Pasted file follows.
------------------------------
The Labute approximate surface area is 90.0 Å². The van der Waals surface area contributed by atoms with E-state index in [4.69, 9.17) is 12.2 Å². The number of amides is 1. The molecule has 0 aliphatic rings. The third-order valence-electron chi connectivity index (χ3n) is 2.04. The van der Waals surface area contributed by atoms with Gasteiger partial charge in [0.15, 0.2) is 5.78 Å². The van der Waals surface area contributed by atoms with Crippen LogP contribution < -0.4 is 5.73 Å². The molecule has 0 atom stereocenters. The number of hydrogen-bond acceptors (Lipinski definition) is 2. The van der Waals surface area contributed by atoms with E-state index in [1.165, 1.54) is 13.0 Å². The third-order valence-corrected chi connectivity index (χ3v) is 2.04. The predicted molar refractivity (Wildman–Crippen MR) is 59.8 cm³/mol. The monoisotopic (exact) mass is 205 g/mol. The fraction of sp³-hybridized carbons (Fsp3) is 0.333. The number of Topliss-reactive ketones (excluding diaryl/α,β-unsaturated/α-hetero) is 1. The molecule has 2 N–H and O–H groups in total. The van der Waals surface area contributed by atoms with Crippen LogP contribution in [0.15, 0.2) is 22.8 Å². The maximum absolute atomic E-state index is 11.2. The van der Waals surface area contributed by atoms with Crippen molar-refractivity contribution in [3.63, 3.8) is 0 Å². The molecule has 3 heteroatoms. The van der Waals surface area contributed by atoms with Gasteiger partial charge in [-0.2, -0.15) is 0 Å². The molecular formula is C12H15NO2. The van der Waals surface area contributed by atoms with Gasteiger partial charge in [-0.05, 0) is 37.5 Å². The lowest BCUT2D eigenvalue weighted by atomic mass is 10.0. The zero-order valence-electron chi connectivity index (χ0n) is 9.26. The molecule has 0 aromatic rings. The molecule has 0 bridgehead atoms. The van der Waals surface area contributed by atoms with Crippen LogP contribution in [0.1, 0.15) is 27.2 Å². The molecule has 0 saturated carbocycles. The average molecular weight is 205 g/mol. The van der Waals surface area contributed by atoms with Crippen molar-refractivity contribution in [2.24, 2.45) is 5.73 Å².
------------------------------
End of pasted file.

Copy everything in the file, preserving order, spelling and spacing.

The Labute approximate surface area is 90.0 Å². The van der Waals surface area contributed by atoms with E-state index in [4.69, 9.17) is 12.2 Å². The number of amides is 1. The molecule has 0 aliphatic rings. The third-order valence-electron chi connectivity index (χ3n) is 2.04. The van der Waals surface area contributed by atoms with Gasteiger partial charge in [0.15, 0.2) is 5.78 Å². The van der Waals surface area contributed by atoms with Crippen LogP contribution < -0.4 is 5.73 Å². The molecule has 0 atom stereocenters. The number of hydrogen-bond acceptors (Lipinski definition) is 2. The van der Waals surface area contributed by atoms with E-state index in [1.165, 1.54) is 13.0 Å². The third-order valence-corrected chi connectivity index (χ3v) is 2.04. The predicted molar refractivity (Wildman–Crippen MR) is 59.8 cm³/mol. The monoisotopic (exact) mass is 205 g/mol. The fraction of sp³-hybridized carbons (Fsp3) is 0.333. The number of Topliss-reactive ketones (excluding diaryl/α,β-unsaturated/α-hetero) is 1. The molecule has 2 N–H and O–H groups in total. The van der Waals surface area contributed by atoms with Crippen LogP contribution in [0.15, 0.2) is 22.8 Å². The maximum absolute atomic E-state index is 11.2. The van der Waals surface area contributed by atoms with Crippen molar-refractivity contribution in [3.63, 3.8) is 0 Å². The molecule has 3 heteroatoms. The van der Waals surface area contributed by atoms with Gasteiger partial charge in [-0.2, -0.15) is 0 Å². The molecular formula is C12H15NO2. The van der Waals surface area contributed by atoms with Gasteiger partial charge in [-0.05, 0) is 37.5 Å². The lowest BCUT2D eigenvalue weighted by atomic mass is 10.0. The zero-order valence-electron chi connectivity index (χ0n) is 9.26. The molecule has 0 aromatic rings. The molecule has 0 bridgehead atoms. The van der Waals surface area contributed by atoms with Crippen LogP contribution in [0.1, 0.15) is 27.2 Å². The molecule has 0 saturated carbocycles. The average molecular weight is 205 g/mol. The van der Waals surface area contributed by atoms with Crippen molar-refractivity contribution in [2.24, 2.45) is 5.73 Å².